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Association Between Low-Dose Aspirin and Development of Gestational Diabetes: A Systematic Review and Meta-Analysis

      Abstract

      Objective

      To evaluate the association between the use of low-dose aspirin for preeclampsia prophylaxis and risks of gestational diabetes (primary outcome), neonatal hypoglycemia, macrosomia, large for gestational age, birth trauma, and shoulder dystocia (secondary outcomes).

      Data Sources

      We searched Ovid MEDLINE, Embase, CINAHL, and Cochrane/CENTRAL for studies published between January 1, 1989, and April 24, 2021.

      Study Selection

      Randomized controlled trials (RCTs) or cohort studies of any size conducted in any setting were included.

      Data Extraction and Synthesis

      We assessed risk of bias using the Cochrane Risk of Bias tool 2.0 (for RCTs) and the Newcastle-Ottawa Scale (for cohort studies). We meta-analyzed relative risks (RRs) using random-effects models.

      Conclusions

      Our search retrieved 4441 records, of which 9 studies (6 RCTs with 1932 patients and 3 cohort studies with 313 837 patients) met inclusion criteria. We rated only 4 of the 6 RCTs and 1 of the 3 cohort studies at low risk of bias. Low-dose aspirin in pregnancy for preeclampsia prophylaxis was not associated with a greater risk of gestational diabetes (RR 1.18; 95% confidence interval 0.80–1.74). No studies reported data for the secondary outcomes. In summary, the use of low-dose aspirin does not appear associated with risk of gestational diabetes. The poor quality and small number of studies limit the interpretation of these results.

      Résumé

      Objectif

      Évaluer le lien entre la prophylaxie à faible dose d’aspirine en prévention de la prééclampsie et les risques de diabète gestationnel (critère de jugement principal), d’hypoglycémie néonatale, de macrosomie, d’hypertrophie, le traumatisme obstétrical et la dystocie de l’épaule (critères de jugement secondaires).

      Sources de données

      Nous avons cherché des études publiées entre le 1er janvier 1989 et le 24 avril 2021 dans les bases de données Ovid Medline, Embase, CINAHL et Cochrane Central Register of Controlled Trials.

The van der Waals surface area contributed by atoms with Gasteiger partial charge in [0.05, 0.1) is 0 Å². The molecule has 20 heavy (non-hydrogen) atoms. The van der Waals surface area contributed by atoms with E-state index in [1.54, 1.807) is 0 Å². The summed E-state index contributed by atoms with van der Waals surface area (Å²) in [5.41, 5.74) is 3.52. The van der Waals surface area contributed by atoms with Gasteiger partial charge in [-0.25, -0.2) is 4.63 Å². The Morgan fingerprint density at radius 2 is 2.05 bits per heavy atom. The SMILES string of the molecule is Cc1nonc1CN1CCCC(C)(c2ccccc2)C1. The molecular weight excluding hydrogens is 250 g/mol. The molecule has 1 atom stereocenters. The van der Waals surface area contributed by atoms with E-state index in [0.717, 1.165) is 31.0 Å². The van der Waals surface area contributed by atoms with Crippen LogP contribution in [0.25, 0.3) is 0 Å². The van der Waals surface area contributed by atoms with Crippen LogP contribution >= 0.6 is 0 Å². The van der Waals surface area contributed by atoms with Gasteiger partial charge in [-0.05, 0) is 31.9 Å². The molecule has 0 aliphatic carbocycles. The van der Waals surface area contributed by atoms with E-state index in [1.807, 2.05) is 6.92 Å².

Sélection des études

      Les essais cliniques randomisés (ECR) et les études de cohortes de toutes tailles menées dans n’importe quel contexte ont été inclus.

      Extraction et synthèse des données

      Nous avons évalué le risque de biais à l’aide de l’outil Cochrane Risk of Bias 2.0 (pour les ECR) et de l’échelle de Newcastle-Ottawa (pour les études de cohortes). Nous avons effectué une méta-analyse des risques relatifs (RR) à l’aide de modèles à effets aléatoires.

      Conclusions

      Notre recherche a permis de recenser 4 441 articles, desquels 9 études (6 ECR totalisant 1 932 patientes et 3 études de cohortes totalisant 313 837 patientes) répondaient aux critères d’inclusion. Après l’évaluation du risque de biais, seulement 4 des 6 ECR et 1 des 3 études de cohortes se sont avérés à faible risque. La prophylaxie à faible dose d’aspirine en prévention de la prééclampsie pendant la grossesse n’est pas associée à une augmentation du risque de diabète gestationnel (RR : 1,18; intervalle de confiance à 95 % : 0,80-1,74). Aucune étude n’a rapporté de données pour les critères d’évaluation secondaires. En résumé, l’aspirine à faible dose ne semble pas associée à un risque de diabète gestationnel. La faible qualité des études et leur petit nombre limitent l’interprétation de ces résultats.

      Keywords

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